News: Civil disorder management graduation at Camp Dublin
Story by Spc. Karen Sampson
BAGHDAD – One hundred Iraqi police graduated from the civil disorder management course at Camp Dublin, Victory Base Complex Aug. 23.
Instructed by Iraqi police officers and mentored by the NATO Training Mission-Iraq Carabinieri, Italy’s paramilitary training unit, the federal police trainees learn methods of crowd and riot control.
“The civil disorder management course is one of the first courses that the Iraqi police arranged themselves,” said Col. Sergio Di Rosalia, commander of the NTM-I Italian Carabinieri unit. “The Carabinieri’s operational emphasis is on mentoring the training.”
In a demonstration of the skills acquired during the four-week training, a troop of police travel tightly as an element - shields held high, batons banging in unison, creating a wall against the mock civil uprising ahead. As the crowd’s demeanor grows more violent, the armed, mounted unit moves forward to provide apprehension and brings the riot to an end.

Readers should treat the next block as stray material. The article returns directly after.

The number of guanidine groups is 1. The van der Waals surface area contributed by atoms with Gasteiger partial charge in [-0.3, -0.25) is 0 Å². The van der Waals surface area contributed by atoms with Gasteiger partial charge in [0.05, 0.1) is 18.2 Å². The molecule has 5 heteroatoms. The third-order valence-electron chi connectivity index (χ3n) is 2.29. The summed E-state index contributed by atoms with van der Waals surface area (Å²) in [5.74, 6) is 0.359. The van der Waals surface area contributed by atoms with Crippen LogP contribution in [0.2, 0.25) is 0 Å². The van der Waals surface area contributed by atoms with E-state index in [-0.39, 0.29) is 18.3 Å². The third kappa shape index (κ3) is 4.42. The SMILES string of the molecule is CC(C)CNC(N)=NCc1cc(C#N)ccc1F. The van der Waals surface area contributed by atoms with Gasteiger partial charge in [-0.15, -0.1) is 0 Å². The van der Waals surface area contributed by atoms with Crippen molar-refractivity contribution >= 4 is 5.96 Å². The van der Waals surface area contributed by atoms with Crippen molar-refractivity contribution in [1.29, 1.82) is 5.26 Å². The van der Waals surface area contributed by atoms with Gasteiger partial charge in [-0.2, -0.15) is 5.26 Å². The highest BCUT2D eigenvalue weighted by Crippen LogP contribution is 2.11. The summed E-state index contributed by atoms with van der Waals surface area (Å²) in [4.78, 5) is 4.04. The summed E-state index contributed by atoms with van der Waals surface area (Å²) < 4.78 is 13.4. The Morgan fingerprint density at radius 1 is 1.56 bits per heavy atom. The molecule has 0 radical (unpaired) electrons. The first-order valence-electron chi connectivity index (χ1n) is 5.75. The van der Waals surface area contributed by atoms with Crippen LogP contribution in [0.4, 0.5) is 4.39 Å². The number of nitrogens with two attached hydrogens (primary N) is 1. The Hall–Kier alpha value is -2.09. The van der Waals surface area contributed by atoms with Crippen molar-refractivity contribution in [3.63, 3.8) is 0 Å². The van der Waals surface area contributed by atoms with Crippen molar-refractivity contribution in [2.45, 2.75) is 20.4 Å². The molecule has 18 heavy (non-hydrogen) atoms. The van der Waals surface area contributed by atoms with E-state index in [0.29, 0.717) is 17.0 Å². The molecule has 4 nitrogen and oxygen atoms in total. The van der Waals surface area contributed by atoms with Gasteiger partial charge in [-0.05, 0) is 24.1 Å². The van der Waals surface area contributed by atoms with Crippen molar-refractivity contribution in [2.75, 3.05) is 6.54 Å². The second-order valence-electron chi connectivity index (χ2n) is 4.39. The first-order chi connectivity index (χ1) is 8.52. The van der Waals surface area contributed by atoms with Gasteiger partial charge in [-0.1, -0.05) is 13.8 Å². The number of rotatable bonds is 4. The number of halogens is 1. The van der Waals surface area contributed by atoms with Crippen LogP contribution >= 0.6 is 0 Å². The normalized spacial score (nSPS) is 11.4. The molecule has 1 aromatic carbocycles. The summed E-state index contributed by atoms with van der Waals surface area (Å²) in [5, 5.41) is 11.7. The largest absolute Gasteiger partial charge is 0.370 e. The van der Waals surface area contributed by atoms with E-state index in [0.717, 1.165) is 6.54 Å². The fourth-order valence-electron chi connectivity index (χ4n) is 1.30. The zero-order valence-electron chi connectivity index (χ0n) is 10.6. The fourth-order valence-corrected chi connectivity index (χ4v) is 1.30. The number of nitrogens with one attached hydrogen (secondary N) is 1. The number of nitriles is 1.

Out of breath from exertion in the extreme heat of the mid-day sun, the trainees congratulate each other on the well-executed movement.
“We are getting better at reacting together,” said one of the trainees, satisfied with the progress of his platoon.
The police trainees learn how to use riot-control equipment and how to work as an element, said Lt. Augusto Sorvillo, commander of the Italian Carabinieri tactical training platoon.
“Only if there is a violent reaction from a crowd do they practice an escalation of force,” said Sorvillo.
The Iraqi police are trained to communicate and negotiate first and determine whether more force is necessary, he said. They are taught ground movement for the purpose of controlling a crowd to prevent a riot from occurring.
During this time of transition the frequency of civil unrest may increase, however, Iraq’s effort to maintain stability is increased due to graduates of this course. The civil disorder management course helps Iraqi police protect civilian’s lives from being disrupted negatively and will continue to be offered at Camp Dublin.